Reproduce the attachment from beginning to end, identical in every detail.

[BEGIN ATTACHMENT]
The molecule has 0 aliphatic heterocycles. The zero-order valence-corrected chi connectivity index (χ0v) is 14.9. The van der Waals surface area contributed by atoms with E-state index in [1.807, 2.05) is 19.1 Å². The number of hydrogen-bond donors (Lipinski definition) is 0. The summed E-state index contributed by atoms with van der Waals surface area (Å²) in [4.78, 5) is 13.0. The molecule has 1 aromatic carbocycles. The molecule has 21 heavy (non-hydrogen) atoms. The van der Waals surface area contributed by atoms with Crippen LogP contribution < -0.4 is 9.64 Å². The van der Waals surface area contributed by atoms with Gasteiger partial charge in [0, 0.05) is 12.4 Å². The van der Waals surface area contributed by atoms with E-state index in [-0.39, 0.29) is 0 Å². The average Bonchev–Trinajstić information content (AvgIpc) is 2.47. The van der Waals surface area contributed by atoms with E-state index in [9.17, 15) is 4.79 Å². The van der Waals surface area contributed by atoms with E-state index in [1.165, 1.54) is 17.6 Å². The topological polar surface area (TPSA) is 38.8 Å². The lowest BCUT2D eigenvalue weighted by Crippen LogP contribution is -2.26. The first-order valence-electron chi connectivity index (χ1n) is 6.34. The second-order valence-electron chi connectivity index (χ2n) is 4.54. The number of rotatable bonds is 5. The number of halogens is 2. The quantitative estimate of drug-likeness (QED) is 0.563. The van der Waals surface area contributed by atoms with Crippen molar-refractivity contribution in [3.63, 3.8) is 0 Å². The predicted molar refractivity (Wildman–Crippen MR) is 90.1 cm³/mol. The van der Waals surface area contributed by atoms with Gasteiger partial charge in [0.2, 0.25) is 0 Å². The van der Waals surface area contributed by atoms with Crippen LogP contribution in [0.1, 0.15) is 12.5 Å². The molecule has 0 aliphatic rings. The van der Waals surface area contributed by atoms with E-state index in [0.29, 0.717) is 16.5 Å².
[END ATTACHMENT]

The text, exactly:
The molecule has 0 aliphatic heterocycles. The zero-order valence-corrected chi connectivity index (χ0v) is 14.9. The van der Waals surface area contributed by atoms with E-state index in [1.807, 2.05) is 19.1 Å². The number of hydrogen-bond donors (Lipinski definition) is 0. The summed E-state index contributed by atoms with van der Waals surface area (Å²) in [4.78, 5) is 13.0. The molecule has 1 aromatic carbocycles. The molecule has 21 heavy (non-hydrogen) atoms. The van der Waals surface area contributed by atoms with Crippen LogP contribution < -0.4 is 9.64 Å². The van der Waals surface area contributed by atoms with Gasteiger partial charge in [0, 0.05) is 12.4 Å². The van der Waals surface area contributed by atoms with E-state index in [-0.39, 0.29) is 0 Å². The average Bonchev–Trinajstić information content (AvgIpc) is 2.47. The van der Waals surface area contributed by atoms with E-state index in [9.17, 15) is 4.79 Å². The van der Waals surface area contributed by atoms with E-state index in [1.165, 1.54) is 17.6 Å². The topological polar surface area (TPSA) is 38.8 Å². The lowest BCUT2D eigenvalue weighted by Crippen LogP contribution is -2.26. The first-order valence-electron chi connectivity index (χ1n) is 6.34. The second-order valence-electron chi connectivity index (χ2n) is 4.54. The number of rotatable bonds is 5. The number of halogens is 2. The quantitative estimate of drug-likeness (QED) is 0.563. The van der Waals surface area contributed by atoms with Crippen molar-refractivity contribution in [3.63, 3.8) is 0 Å². The predicted molar refractivity (Wildman–Crippen MR) is 90.1 cm³/mol. The van der Waals surface area contributed by atoms with Gasteiger partial charge in [0.2, 0.25) is 0 Å². The van der Waals surface area contributed by atoms with Crippen LogP contribution in [0.1, 0.15) is 12.5 Å². The molecule has 0 aliphatic rings. The van der Waals surface area contributed by atoms with E-state index in [0.29, 0.717) is 16.5 Å².